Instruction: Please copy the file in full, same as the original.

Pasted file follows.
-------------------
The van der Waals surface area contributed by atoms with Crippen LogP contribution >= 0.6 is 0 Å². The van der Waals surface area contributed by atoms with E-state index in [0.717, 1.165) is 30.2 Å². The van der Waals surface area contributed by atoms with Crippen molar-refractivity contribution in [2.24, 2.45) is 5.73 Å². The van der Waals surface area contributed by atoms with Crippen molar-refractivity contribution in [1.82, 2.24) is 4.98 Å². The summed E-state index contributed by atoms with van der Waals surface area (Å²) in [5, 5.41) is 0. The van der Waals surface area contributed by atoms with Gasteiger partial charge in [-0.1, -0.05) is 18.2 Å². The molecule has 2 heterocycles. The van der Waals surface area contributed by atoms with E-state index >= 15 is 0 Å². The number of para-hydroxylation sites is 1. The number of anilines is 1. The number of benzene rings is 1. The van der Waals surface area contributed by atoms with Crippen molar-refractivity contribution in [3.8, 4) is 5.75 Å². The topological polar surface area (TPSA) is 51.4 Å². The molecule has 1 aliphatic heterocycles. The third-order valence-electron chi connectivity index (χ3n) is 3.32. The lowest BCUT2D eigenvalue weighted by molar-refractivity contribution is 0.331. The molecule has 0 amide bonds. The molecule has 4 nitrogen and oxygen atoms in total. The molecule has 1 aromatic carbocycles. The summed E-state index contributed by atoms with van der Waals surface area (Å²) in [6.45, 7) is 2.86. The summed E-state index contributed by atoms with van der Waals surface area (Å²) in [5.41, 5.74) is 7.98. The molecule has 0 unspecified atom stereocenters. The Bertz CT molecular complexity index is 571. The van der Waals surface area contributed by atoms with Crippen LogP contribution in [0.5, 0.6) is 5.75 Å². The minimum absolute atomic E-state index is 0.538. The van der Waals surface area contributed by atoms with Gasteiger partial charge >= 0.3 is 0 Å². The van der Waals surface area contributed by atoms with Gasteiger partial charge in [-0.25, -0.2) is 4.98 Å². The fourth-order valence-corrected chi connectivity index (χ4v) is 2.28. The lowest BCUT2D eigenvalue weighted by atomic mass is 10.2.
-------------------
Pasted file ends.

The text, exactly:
The van der Waals surface area contributed by atoms with Crippen LogP contribution >= 0.6 is 0 Å². The van der Waals surface area contributed by atoms with E-state index in [0.717, 1.165) is 30.2 Å². The van der Waals surface area contributed by atoms with Crippen molar-refractivity contribution in [2.24, 2.45) is 5.73 Å². The van der Waals surface area contributed by atoms with Crippen molar-refractivity contribution in [1.82, 2.24) is 4.98 Å². The summed E-state index contributed by atoms with van der Waals surface area (Å²) in [5, 5.41) is 0. The van der Waals surface area contributed by atoms with Gasteiger partial charge in [-0.1, -0.05) is 18.2 Å². The molecule has 2 heterocycles. The van der Waals surface area contributed by atoms with E-state index >= 15 is 0 Å². The number of para-hydroxylation sites is 1. The number of anilines is 1. The number of benzene rings is 1. The van der Waals surface area contributed by atoms with Crippen molar-refractivity contribution in [3.8, 4) is 5.75 Å². The topological polar surface area (TPSA) is 51.4 Å². The molecule has 1 aliphatic heterocycles. The third-order valence-electron chi connectivity index (χ3n) is 3.32. The lowest BCUT2D eigenvalue weighted by molar-refractivity contribution is 0.331. The molecule has 0 amide bonds. The molecule has 4 nitrogen and oxygen atoms in total. The molecule has 1 aromatic carbocycles. The summed E-state index contributed by atoms with van der Waals surface area (Å²) in [6.45, 7) is 2.86. The summed E-state index contributed by atoms with van der Waals surface area (Å²) in [5.41, 5.74) is 7.98. The molecule has 0 unspecified atom stereocenters. The Bertz CT molecular complexity index is 571. The van der Waals surface area contributed by atoms with Crippen LogP contribution in [0.5, 0.6) is 5.75 Å². The minimum absolute atomic E-state index is 0.538. The van der Waals surface area contributed by atoms with Gasteiger partial charge >= 0.3 is 0 Å². The van der Waals surface area contributed by atoms with Gasteiger partial charge in [-0.25, -0.2) is 4.98 Å². The fourth-order valence-corrected chi connectivity index (χ4v) is 2.28. The lowest BCUT2D eigenvalue weighted by atomic mass is 10.2.